Paul Mattick’s Business As Usual (Reaktion Books: London 2011) is a short, comparatively accessible attempt to explain the current economic crisis. In contrast to bourgeois (including radical) economists, Mattick locates the source of the crisis not in greed or government policy but in the nature of the capitalist system. He insists that the problem is not excessive profits but the failure to generate sufficient profit to provide for investment. “The depression phase of the cycle is the cure for insufficient profits; it is what makes the next period of prosperity possible, even as that prosperity will in turn generate the conditions for a new depression.” The argument will be familiar to those who have read Volume III of Capital, in particular Part III, The Law of the Tendency of the Falling Rate of Profit, and who remember Marx’s observation that the depression always follows a period of low profits.
Mattick reviews the history of capitalist crises, and past attempts of economists to explain and control them. Dealing with the recent period he discusses collateralized debt, derivatives and a lot of other terms that give me (and I suspect others as well) a toothache in the brain. The part of the book that spoke most directly to me was his discussion of government spending. For some time I have been trying to understand whether government-financed military production contributes to, or is a drain upon, accumulation. If the government, through public debt paid for by taxes, buys a new bomber plane, how is that different from the population, through private debt, buying cars and TVs? There is a debate on this subject among Marxists. Mattick addresses the issue in the following passage, which I think is worth quoting at length:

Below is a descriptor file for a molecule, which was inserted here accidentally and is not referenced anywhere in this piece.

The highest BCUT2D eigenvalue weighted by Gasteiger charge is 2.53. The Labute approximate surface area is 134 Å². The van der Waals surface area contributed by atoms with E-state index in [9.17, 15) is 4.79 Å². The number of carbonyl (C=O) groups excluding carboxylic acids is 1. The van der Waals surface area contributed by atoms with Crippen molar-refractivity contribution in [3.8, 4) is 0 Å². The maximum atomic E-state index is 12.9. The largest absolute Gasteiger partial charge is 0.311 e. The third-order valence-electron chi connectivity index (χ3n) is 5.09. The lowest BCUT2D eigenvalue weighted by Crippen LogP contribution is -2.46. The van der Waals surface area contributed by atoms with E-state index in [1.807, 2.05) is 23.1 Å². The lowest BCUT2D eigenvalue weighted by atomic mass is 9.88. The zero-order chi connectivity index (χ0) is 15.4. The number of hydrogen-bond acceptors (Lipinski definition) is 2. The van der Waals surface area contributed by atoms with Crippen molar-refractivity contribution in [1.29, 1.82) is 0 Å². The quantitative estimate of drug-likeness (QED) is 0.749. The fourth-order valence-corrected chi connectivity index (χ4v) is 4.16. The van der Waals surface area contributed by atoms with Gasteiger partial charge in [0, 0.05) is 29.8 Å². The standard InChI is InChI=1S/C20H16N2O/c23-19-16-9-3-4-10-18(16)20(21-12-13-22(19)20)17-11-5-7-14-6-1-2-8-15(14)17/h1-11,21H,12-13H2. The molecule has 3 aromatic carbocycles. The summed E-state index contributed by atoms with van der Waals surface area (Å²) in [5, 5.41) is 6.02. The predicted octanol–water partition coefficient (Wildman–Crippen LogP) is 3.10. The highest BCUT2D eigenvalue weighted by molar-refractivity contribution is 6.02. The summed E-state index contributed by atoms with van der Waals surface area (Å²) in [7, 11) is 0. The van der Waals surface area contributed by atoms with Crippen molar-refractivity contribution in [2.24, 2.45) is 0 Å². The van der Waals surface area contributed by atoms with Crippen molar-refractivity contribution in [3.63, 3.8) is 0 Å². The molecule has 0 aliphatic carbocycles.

The underlying problem is that government-financed production does not produce a profit. This is hard to grasp, not only because it contradicts a basic supposition of the past 75 years of economic policy—that government spending can function as an equivalent of private capitalist investment—but because a company that sells goods to the state, as when Boeing provides bombers for the Air Force, does receive a profit, and usually a good one, on its investment. But the money paid to Boeing represents a deduction from the profit produced by the economy as a whole. For the government has no money of its own; it pays with tax money or with borrowed funds that will eventually have to be repaid out of taxes.
Here comes the money shot:
Tax money appears to be paid by everyone. But despite the appearance that business is undertaxed, only business actually pays taxes. To understand this, remember that the total income produced in a year is the money available for all purposes. Some of this money must go to replace producers’ goods used up in the previous year; some must go in the form of wages to buy consumer goods so that the labour force can reproduce itself; the rest appears as profit, interest, rent—and taxes. The money workers actually get is their ‘after tax’ income; from this perspective, tax increases on employee income are just a way of lowering wages. The money deducted from paycheques, as well as from dividends, capital gains and other forms of business income, could appear as business profits—which, let us remember, is basically the money generated by workers’ activity that they do not receive as wages—if it didn’t flow through paycheques (or other income) into government coffers. So when the government buys goods or services from a corporation (or simpler yet, hands agribusiness a subsidy or a bank a bailout) it is just giving a portion of its cut of profits back to business, collecting it from all and giving it to some. The money paid to Boeing has simply been redistributed by the state from other businesses to the aircraft producer (page 81).
I find that passage tough going, if valuable, and I wish Mattick had elaborated it for the people in the cheap seats (or that he takes the trouble to reply to this post).
The title of his last chapter is The Future of Capitalism. It includes a review of past failures of “the Left” and a critique of reformist solutions. I unreservedly agree with his conclusion: “ [T]he precondition for a desirable human future requires us to move beyond the increasingly dysfunctional system, subordinated to the imperative of private profit-making and capitalist accumulation, through whose most recent crisis we are now living.”